Restaurants ask EPA to cut back ethanol mandate

A group of restaurants owners on Tuesday urged the Environmental Protection Agency to reduce the amount of ethanol that fuel producers are required to mix with gasoline, arguing the mandate raises their business costs.

The restaurant owners say the requirement has led to higher food prices because the artificial demand for corn leaves less room for other commodities like wheat and potatoes. 

"In recent years, food commodity costs for chain restaurants and their small business franchisees have increased dramatically," Robert Green, executive director of the National Council of Chain Restaurants, wrote in the letter to the EPA.

The EPA announced last year that it was considering lowering the ethanol mandate to 13 billion gallons in 2014, below the 14.4 billion gallons that were originally planned for the year. That number would also fall short of 2013 and 2012 levels.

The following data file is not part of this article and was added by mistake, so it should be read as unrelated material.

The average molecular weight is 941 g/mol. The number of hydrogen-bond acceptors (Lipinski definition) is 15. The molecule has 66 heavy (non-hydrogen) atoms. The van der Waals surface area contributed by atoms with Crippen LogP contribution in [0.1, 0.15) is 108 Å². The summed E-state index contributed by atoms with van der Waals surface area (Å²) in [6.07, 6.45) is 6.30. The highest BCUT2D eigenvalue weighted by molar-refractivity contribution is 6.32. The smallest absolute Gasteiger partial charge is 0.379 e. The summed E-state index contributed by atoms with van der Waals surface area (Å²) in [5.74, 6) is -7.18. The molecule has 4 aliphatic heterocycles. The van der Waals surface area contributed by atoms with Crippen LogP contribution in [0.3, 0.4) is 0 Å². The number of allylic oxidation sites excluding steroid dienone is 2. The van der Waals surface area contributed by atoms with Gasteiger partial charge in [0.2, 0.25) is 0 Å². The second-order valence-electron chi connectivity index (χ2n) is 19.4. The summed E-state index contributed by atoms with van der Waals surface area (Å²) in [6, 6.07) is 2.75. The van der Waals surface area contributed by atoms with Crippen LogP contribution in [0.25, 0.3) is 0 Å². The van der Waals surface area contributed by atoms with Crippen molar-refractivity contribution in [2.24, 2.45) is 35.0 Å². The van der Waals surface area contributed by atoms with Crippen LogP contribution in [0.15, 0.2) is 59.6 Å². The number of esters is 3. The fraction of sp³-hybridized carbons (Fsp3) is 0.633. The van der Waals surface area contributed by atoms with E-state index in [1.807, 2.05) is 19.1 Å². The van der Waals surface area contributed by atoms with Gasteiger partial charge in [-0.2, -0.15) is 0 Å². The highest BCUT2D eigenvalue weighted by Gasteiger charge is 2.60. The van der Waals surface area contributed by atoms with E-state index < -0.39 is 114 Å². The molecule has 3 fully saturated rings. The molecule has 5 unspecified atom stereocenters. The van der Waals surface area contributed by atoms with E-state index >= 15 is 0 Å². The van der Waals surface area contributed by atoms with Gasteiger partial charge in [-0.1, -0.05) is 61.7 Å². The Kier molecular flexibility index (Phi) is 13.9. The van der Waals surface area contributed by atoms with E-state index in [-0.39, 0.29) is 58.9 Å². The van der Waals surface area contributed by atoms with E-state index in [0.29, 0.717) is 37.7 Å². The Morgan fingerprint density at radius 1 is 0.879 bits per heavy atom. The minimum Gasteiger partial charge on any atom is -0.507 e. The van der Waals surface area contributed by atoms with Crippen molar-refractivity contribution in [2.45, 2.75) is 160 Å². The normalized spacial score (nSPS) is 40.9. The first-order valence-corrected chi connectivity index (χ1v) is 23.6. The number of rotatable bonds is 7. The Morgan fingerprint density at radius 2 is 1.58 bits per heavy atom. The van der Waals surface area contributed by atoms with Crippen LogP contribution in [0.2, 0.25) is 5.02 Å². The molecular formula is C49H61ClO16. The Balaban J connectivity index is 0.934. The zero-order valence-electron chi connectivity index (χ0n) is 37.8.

Tuesday was the last day to file comments on the proposal.

The restaurants association said it would like Congress to scrap the ethanol mandate altogether, but in the meantime, is asking the EPA to reduce the requirement even further than proposed.

"Although the proposal is a small first step in the right direction, it is really up to Congress to address" this issue, Green said.

Automakers have also argued against the mandate as well, and warn that blending ethanol and gasoline together can damage a car's engine.

But the EPA's proposal to lower the ethanol mandate has been met with fierce opposition from many farmers, who say they benefit from increased demand for corn. 

Other supporters of the Renewable Fuel Standard say ethanol is better for the environment than fossil fuels, and argue the requirement reduces the nation's dependence on foreign oil. 

Last week, a bipartisan group of 31 senators, including many from farming states like Dick Durbin (D-Ill.) and Chuck Grassley (R-Iowa), warned EPA that cutting the ethanol standards would be a step in the wrong direction. 

"Further, the proposed waiver places at risk both environmental benefits from ongoing development of advanced biofuels and rural America's economic future," they wrote in a letter.